We are surrounded by graphics and symbols as well as words. Maps, diagrams, tables, graphs, and charts are superior to text for conveying many ideas, but are often complex and challenging to understand. And visual information is more accessible to emergent readers, English language learners, and visual learners.
For all of these reasons, it’s essential that we explicitly teach kids how visual information works—how to comprehend it and how to communicate with it. Thoroughly revised and expanded, the new edition of I See What You Mean is a practical guide to incorporating visual literacy instruction throughout your curriculum.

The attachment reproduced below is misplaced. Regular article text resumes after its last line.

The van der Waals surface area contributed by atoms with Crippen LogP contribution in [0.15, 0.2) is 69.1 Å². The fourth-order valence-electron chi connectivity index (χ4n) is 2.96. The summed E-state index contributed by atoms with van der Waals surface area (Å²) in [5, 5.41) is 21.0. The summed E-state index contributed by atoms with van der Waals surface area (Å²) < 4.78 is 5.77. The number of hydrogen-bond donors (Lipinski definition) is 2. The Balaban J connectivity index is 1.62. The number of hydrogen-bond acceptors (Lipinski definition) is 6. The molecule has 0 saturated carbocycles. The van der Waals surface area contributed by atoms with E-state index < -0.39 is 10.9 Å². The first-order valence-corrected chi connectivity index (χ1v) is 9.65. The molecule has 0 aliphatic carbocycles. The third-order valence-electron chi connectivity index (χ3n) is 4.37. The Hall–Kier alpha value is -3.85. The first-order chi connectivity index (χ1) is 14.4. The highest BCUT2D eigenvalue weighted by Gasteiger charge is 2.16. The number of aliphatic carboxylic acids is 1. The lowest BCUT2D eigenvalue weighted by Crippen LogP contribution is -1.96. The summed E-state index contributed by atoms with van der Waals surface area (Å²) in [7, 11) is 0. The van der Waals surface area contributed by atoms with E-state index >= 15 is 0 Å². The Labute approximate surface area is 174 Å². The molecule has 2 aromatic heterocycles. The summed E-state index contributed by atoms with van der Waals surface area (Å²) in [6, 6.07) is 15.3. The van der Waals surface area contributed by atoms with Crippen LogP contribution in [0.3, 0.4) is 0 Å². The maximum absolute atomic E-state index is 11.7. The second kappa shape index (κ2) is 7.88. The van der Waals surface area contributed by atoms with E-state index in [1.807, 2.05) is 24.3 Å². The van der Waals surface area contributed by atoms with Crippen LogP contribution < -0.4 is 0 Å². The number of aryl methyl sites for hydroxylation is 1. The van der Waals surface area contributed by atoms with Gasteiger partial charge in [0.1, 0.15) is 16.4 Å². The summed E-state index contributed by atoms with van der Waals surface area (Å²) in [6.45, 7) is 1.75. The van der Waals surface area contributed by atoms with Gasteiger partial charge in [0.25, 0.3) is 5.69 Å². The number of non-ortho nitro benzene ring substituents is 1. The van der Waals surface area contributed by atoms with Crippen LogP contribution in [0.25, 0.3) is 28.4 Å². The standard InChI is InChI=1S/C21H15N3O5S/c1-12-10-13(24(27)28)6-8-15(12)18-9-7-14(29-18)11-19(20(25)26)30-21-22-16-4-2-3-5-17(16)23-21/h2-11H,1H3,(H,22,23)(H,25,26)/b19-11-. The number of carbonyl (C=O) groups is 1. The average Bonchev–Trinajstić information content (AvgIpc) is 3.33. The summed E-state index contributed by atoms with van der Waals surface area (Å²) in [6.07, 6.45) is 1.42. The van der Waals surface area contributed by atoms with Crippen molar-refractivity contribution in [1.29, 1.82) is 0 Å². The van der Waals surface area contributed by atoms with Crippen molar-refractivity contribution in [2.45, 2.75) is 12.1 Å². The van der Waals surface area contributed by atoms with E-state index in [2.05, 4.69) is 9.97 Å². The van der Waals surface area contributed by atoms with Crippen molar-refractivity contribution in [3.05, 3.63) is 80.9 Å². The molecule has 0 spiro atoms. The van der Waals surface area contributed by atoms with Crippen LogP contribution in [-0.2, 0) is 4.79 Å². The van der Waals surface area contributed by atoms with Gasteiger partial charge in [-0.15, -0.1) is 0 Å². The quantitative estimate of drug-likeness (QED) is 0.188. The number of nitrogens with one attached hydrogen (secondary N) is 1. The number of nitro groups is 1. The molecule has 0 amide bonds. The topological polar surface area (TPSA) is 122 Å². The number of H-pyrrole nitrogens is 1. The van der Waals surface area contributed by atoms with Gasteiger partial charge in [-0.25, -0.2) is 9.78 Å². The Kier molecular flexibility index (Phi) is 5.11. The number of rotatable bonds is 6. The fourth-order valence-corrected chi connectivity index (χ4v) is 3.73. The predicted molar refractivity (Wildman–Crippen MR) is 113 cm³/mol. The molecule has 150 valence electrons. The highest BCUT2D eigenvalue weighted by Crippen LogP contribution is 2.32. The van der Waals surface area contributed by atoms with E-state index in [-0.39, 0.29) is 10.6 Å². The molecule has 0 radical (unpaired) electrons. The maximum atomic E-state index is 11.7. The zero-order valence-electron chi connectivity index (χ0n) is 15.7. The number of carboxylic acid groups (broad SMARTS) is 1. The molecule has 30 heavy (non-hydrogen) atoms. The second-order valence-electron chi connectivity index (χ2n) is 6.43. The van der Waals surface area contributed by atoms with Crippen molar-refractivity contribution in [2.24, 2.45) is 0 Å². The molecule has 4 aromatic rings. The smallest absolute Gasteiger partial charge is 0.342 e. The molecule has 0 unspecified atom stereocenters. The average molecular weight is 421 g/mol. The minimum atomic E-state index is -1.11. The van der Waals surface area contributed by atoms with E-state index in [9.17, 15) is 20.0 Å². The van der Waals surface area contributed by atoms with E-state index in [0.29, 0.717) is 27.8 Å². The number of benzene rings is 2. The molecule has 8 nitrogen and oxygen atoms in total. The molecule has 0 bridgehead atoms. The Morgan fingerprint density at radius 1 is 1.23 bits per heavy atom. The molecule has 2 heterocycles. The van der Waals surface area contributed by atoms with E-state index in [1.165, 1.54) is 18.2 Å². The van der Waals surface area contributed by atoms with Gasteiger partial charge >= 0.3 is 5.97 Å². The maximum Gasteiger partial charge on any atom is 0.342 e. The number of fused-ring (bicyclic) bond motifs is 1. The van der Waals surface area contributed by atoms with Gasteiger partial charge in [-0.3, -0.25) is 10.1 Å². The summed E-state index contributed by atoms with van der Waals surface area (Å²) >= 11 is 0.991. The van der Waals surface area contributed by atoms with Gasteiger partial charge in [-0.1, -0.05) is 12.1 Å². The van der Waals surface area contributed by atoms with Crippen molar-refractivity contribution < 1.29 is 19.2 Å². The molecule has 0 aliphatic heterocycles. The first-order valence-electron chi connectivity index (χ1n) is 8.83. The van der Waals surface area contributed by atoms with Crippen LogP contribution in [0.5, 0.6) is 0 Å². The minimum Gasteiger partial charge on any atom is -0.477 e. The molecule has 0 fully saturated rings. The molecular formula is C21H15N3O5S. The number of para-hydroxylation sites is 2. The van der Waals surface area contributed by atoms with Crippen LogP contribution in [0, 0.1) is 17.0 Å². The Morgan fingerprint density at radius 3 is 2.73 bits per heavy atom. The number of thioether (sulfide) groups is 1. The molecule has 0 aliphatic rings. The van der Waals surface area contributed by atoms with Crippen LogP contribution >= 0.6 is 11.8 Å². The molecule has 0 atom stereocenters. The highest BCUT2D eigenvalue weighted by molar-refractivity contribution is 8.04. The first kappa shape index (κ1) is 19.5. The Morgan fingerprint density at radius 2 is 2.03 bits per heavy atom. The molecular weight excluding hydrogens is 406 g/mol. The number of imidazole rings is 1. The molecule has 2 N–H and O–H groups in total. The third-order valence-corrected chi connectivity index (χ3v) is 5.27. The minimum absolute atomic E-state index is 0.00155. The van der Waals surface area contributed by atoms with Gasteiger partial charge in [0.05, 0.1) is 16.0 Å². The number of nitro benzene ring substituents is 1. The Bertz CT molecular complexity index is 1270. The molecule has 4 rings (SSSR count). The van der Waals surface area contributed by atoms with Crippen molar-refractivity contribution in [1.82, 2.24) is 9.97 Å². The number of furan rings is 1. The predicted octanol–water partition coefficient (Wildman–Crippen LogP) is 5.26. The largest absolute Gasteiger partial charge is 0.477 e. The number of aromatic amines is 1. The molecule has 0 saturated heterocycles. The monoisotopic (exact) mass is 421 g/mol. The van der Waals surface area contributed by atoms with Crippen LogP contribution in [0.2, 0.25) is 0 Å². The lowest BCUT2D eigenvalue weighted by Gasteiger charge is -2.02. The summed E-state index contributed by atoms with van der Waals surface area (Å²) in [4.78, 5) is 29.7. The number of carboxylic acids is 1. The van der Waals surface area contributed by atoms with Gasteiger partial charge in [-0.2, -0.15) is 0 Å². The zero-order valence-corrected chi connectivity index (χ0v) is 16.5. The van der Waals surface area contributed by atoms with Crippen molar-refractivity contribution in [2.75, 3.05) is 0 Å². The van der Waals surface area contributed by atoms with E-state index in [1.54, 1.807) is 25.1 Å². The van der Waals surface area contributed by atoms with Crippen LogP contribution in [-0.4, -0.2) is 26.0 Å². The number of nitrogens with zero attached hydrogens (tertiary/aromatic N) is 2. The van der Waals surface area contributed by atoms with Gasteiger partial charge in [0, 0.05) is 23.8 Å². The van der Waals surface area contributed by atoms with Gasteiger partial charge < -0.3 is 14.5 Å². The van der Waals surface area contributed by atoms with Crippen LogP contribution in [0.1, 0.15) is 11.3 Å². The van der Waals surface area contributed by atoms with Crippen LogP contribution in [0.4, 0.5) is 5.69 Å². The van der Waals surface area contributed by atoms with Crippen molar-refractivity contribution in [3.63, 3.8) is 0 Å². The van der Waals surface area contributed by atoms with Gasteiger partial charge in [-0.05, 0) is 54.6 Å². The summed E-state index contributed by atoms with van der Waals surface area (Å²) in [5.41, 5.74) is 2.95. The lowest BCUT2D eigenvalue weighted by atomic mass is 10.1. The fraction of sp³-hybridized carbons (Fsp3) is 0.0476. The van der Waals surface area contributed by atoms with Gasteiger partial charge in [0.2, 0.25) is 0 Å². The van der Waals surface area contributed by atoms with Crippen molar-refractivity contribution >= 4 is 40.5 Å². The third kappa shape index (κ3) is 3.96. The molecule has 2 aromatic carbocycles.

Author and visual literacy expert Steve Moline delves into a variety of important visual text types using activities and scores of examples that naturally progress from simple to complex and concrete to abstract. The book helps you:
- understand the vital role of visuals and how they complement basic text in literacy development;
- integrate literacy with math, science and technology, history, health, and social studies;
- motivate students—often boys—who are judged to be nonwriters and nonreaders;
- extend the repertoire of young writers beyond sentences.
You can now pre-order and preview I See What You Mean in its entirety online. Printed copies of the book will start shipping in late November.
Add comment October 31st, 2011